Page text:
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  • Writer's pictureChris Gandy

Recruitment ….. an arranged marriage?

For most of us work is more than selling our labour for money. We also expect to find motivation and satisfaction. We’d prefer work to be fulfilling – rather than “just a job”.

We talk about finding meaning at work, learning and developing at work, finding dignity, respect and opportunities to grow at work. More recently we look to work to meet our health and wellbeing needs.

We make (more or less) sense of our work and meaning, fulfilment, dignity, respect through our relationships, the quality of our interactions day-to-day interactions. We spend so much of our time and energy at work – more time and energy there than with our partners, families and friends – that it is imperative to hire for good behaviour as well as performance.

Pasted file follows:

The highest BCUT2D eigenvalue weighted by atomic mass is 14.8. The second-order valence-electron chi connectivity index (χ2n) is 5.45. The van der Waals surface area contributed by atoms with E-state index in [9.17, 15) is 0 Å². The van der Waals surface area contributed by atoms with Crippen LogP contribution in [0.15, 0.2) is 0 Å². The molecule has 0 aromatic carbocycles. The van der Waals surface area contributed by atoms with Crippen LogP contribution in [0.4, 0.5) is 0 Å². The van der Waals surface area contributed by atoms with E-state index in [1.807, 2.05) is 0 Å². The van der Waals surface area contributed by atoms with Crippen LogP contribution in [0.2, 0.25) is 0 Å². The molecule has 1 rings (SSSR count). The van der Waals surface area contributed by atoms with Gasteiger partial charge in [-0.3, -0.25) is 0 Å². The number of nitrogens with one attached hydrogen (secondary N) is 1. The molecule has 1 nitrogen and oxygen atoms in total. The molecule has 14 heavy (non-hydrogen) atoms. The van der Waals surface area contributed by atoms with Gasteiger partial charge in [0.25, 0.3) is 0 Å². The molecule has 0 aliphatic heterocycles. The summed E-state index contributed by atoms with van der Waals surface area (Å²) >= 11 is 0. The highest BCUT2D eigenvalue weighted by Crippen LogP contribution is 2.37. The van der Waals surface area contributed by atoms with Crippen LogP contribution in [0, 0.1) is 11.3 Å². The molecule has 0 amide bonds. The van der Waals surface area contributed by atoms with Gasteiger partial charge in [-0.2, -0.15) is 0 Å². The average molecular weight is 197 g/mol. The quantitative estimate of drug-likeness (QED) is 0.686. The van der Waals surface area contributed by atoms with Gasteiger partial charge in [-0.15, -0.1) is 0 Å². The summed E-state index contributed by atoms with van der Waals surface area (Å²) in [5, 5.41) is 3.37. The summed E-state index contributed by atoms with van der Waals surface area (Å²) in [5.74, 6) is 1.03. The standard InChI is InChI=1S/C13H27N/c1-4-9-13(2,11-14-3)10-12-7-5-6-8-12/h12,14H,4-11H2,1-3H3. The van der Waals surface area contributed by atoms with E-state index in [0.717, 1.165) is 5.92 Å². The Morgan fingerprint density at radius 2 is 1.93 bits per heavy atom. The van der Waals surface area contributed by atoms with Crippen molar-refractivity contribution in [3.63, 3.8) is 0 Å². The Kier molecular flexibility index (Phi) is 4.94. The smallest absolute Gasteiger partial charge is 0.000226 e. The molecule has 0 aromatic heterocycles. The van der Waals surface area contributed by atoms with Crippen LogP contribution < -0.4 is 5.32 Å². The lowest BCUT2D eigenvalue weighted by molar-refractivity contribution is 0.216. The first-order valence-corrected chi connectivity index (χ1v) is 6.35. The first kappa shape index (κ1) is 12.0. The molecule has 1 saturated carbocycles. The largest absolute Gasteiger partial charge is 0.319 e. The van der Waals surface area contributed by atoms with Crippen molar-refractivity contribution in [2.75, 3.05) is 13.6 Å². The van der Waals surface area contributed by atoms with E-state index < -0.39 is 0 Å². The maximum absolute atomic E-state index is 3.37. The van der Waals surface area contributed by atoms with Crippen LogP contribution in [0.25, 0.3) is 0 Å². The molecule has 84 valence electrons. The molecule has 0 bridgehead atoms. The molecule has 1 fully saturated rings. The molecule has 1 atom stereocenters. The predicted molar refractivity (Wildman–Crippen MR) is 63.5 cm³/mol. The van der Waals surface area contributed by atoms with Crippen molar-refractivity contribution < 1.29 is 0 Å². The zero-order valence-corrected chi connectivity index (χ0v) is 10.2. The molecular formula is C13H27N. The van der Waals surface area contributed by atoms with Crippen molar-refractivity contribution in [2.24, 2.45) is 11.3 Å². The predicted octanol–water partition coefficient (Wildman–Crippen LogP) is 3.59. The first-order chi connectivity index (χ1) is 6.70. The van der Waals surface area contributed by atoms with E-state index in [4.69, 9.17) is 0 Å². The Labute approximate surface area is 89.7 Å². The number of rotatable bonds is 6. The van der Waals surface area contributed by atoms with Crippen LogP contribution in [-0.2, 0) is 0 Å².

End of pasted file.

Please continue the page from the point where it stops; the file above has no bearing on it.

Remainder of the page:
We need to consider recruiting against our expectations of work. Adding a new person to the workplace has consequences for how we derive meaning, fulfilment, dignity, respect, wellbeing and the dynamics of relationships. We need to hire for good behaviour.

Recruiting an employee – selecting someone with good behaviour who will contribute positively to the team dynamic – it’s a bit like an arranged marriage. There is not a “getting to know each other stage”, unless you count probation. It’s Day 1 – here is your new team member!

How do you decide who will spend more time with you than your partner?

What can you do to boost the chances of a successful arrangement?

By Joe Moore.

Joe is the founder and principal of Kimber Moore Associates. He and his team are highly skilled in helping leaders and staff deal with uncertainty, change, complexity and conflict.

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